A blog post about pulling weeds??

We have been spending the past few weekends getting our garden ready for spring. Over the winter, it is easy to neglect the garden. It's cold outside, and I don't know about you, but I'd rather be inside snuggling by the fire, than battling the cold and wind just to pull some weeds. After working so hard to maintain the garden throughout the year, it's nice to just slow down and soak up the slow pace of winter. 

Fast forward to early spring. You walk outside, take a breath of the fresh air, anticipating digging your hands into the dirt. You take one look at the garden, and immediately, regret of those quiet winter months sets in. Instead of envisioning what you will plant this year, you are mentally trying to calculate how much ibuprofen you will need to handle this much back breaking labor. The weeds have taken over and have roots stronger and deeper than trees. You attempt to pull one out, thinking "surely this won't be as bad as it looks." But it is, my friend. These roots that have been left to their own devices all winter are now near impossible to pull out and the frustration and defeat you feel is real. 

Before you decide to just let the weeds take over and become one with your yard again, let me tell you, you are not alone. We contemplate this every year at this time. Do I REALLY want to put myself through this again? Do I REALLY need a garden that bad? It seems so daunting at first.

Prepping the garden is always a task we put off for as long as possible, but the feeling of having fresh dirt just waiting for plants is worth all the back pain we feel getting it ready.

 So where to begin?

There are a few methods that we have used in getting our garden to pristine condition. Some are (way) harder than others, but at least you will have options. So grab your hoe (the kind you use for gardening, of course) and a bottle of ibuprofen, because your back is going to need it.

*This post may contain affiliate links, which means I may receive a small commission, at no cost to you, if you make a purchase.*


The easiest method of clearing your garden of weeds is to spray them with an herbicide. Herbicides are readily available at most home improvement or garden centers, they require the least amount of effort, they allow you to cover the largest area in the littlest amount of time, and they are more effective because of how quickly they kill the weeds.

While some herbicides are aimed at killing only certain varieties of weeds, others, known as non selective, will kill any plant they come into contact with, so you have to pick your poison wisely. You also have to be careful when spraying so it doesn't drift onto other plants.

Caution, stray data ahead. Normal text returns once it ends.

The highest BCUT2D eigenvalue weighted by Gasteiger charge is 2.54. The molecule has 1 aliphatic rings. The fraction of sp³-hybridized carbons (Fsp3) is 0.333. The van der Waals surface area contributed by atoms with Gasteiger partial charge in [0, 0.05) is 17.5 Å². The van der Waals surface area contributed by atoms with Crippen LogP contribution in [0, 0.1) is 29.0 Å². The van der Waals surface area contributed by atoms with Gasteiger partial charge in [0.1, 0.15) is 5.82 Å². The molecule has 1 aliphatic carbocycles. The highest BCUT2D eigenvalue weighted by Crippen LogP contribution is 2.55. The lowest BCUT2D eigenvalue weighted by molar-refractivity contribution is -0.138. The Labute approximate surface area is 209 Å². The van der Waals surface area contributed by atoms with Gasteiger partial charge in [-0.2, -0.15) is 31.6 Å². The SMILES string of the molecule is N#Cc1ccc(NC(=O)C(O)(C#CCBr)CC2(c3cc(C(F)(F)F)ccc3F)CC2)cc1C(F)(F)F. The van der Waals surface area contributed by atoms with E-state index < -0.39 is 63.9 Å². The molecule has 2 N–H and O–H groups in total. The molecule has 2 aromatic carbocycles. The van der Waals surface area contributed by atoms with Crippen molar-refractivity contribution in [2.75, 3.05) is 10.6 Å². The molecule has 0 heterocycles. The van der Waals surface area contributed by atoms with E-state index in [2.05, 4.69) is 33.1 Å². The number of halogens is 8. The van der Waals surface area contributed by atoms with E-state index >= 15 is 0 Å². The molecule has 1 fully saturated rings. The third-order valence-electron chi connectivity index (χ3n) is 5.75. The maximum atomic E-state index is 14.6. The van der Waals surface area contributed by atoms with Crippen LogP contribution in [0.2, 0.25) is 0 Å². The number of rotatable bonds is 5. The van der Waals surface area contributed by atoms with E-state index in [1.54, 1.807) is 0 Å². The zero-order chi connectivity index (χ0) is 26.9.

A tip for spot spraying weeds is to poke a hole through a styrofoam or plastic cup and insert the spraying wand through the hole. The cup will act as a shield so that the herbicide doesn't drift onto surrounding plants. 

Keep in mind that there is a wait time after spraying before you can safely plant, so be sure to read the manufacturers directions. 

Not everyone is keen on using chemicals in their garden, so there is an all natural way to go about keeping those weeds at bay. Simply combine a cocktail of 1 gallon of vinegar, 1 cup of salt, and 1 tablespoon of liquid dish soap in a spray bottle and spray during the sunniest part of the day. Within a few days, your weeds will start to wither.

The vinegar and salt draw moisture from the plant, and the dish soap coats the leaves so the plant cannot absorb more moisture. HOWEVER, there are a few downsides to using the all natural route. The vinegar you can buy at the grocery store isn't strong enough to kill bigger, hardier weeds, so this method is only recommended for small, young weeds. 

Also, this concoction is not made to work its way into the root system, meaning multiple treatments will probably be necessary to keep weeds at bay.


Tillers and other machinery

Tillers are an excellent tool to use in the garden. Tillers break the soil into smaller pieces, which helps improve the aeration of the soil and they chop up weeds in the process, making your life a whole lot easier. When choosing a tiller, make sure you are using a tiller that is appropriate for your soil. Lightweight tillers are great for loamy, sandy soil, or soil that has been heavily amended. We like this small tiller for when the soil is already somewhat loose or for areas we have added a lot of compost to. 

CLICK HERE for the link to our favorite lightweight tiller off Amazon.>>>>>> https://amzn.to/3PuXHEL

If you live in an area that has clay soil, you will need a big poppa tiller. This would be some type of heavier duty, gas tiller that has the ability to dig deep into the soil. We use our heavy duty tiller when we are initially getting a garden patch ready. Although, if you have clay gumbo soil like we do, there is no tiller that can dig through the concrete that it becomes in the dry heat of summer.